Gryphon Theatre, 22 Ghuznee Street, Wellington

16/03/2021 - 19/03/2021

NZ Fringe Festival 2021

Production Details

Welcome to the world’s first, best, and only museum of everything that happened slightly earlier on today! We’ll weave your anecdotes, artefacts and memorabilia into a once-in-a-lifetime exhibition, curated by Jim Fishwick.

Jim is an award-winning theatre maker, former Australian national champion improvisor, and real-life museum curator.

Winner, Late Night Knife Fight, July 2020

Gryphon Theatre, 22 Ghuznee Street, Te Aro, Wellington
16-19 March 2021
Tickets: $20 (General)
$15 (Concession)
$14 (Groups, Fringe Addict)
Box Office: 

Genres: Theatre, Comedy, Improvisation

Cast: Jim Fishwick 

Developed by: Jim Fishwick
Director: Jason Geary
Sound designer: Bryce Halliday
Costume designer: Isabel Moore
Lighting designer: Darryn Woods  

Theatre , Improv , Comedy ,

1 hr

Makes the mundane captivating

Review by Malcolm Morrison 17th Mar 2021

The Museum of This Morning is a solo improvised show for the New Zealand Fringe Festival where we, the audience, are shown how our morning experiences have far reaching consequences into the distant future. 

We enter the theatre and are greeted by Jim Fishwick – the star of the show – in the role of a charming Assistant Acquisition Officer for the titular museum. They introduce members of the audience to one another which serves as a very good way to bring down the barriers us audience members often have. There is a good vibe in the room with random strangers chatting with one another up until the show starts.

The show is centred around acquiring items for the museum’s collection, sourced from the audience itself in the form of interviews about our morning experiences. Through their wit and charm, Fishwick coaxes us to expand on our – often mundane – stories and embellish with further details, ultimately ending in laughter from the whole theatre.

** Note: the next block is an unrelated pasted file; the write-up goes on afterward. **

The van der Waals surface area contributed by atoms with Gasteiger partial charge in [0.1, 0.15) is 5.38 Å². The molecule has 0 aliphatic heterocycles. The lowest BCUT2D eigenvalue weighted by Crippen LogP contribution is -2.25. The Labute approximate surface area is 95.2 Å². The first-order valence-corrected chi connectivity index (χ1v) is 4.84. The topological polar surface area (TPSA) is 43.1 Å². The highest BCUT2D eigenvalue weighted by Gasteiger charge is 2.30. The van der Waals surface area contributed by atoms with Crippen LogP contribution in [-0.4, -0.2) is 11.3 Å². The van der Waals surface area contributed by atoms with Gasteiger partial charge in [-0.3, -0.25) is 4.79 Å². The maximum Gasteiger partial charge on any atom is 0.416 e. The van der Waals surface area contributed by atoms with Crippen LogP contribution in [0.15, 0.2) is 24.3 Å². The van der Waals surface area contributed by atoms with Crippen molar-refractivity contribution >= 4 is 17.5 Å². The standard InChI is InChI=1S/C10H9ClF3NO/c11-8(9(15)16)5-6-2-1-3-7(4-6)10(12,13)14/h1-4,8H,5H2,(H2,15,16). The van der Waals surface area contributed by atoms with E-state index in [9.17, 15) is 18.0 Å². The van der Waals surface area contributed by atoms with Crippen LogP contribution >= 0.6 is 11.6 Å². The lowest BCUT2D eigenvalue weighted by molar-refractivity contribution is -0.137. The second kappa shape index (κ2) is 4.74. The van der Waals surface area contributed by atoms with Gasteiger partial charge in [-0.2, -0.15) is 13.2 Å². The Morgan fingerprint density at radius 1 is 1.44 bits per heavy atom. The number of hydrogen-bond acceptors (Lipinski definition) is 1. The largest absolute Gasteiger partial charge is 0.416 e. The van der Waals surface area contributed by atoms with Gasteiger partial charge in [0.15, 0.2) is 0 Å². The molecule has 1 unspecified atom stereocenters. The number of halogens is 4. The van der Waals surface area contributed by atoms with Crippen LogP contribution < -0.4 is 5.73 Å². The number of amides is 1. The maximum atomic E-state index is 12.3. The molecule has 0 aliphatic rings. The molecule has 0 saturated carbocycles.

A simple “I played table tennis” turns into a wisdom-imparting story about new year’s resolutions and meditative zen-like states. A story about an English literature student waking up late in the day opens up into an amusing tale about how they have serial dreams where their friends get cancer. A story about “a suspiciously available sausage roll” – two adjectives which immediately capture my interest – come from a simple action of getting free food.

Each of these items are added to the collection with some chalk and framed black boards. Fishwick draws, names and describes each item with attentive detail to the previous interview. They play into the abstraction of many elements of museum collections to great effect. This is all played amusingly straight, such as recording that a phone alarm is made of “Phone, Alarm, Decisions”.

The show is quite slow paced, particularly with all of the interviews. However, when looking around at people’s faces during the interviews, I see everyone paying full attention. It is the kind of quiet enjoyment which one finds when fully invested in a story of someone’s life. Of course, Fishwick’s reactions and embellishments bring out laughter, making the audience member’s story even more entertaining.

These collection interviews are broken up with a sudden change of situation. Fishwick changes into a future historian and describes the ramifications and long reaching effects that this object will have on the future, as a timeline of events. This ends with them dressed as museum guide from the year 4040 AD, taking us on a tour of the exhibit’s items. A misremembered and poorly reconstructed history is conveyed about the object, resulting in much laughter.

These future parts serve as a good change in pace. A particular highlight for me is when Fishwick creates a folk song about the ancient hero called ‘Meeting Man’ – the audience member with the alarm. He even has the audience singing along by the end. 

I would have loved the world-building of the future timeline sections to build upon one another more to create a cohesive future. The future Museum of This Morning feels more like there are separate futures for each object. That said, this whole show being done on the fly by one person is extremely impressive, and keeping track of everything while being on stage for a whole hour is extremely difficult. Even so, further development of the future sections could really knock this show out of the park.

There is a smallish audience on opening night – less than half the seats taken. This usually leads to a lower energy show. I would love to see what the show is like with a sell-out audience driving the interviews. 

Overall, the show is thoroughly entertaining and I highly recommend it. Fishwick turns the mundane into captivating with their effortless interaction with the audience. The Museum of This Morning is on every night, Tuesday the 16th until Friday the 19th, at Gryphon Theatre. You won’t be on the edge of your seat, nor will you laugh constantly, but you will be captivated by the charm of Fishwick and your fellow audience members!


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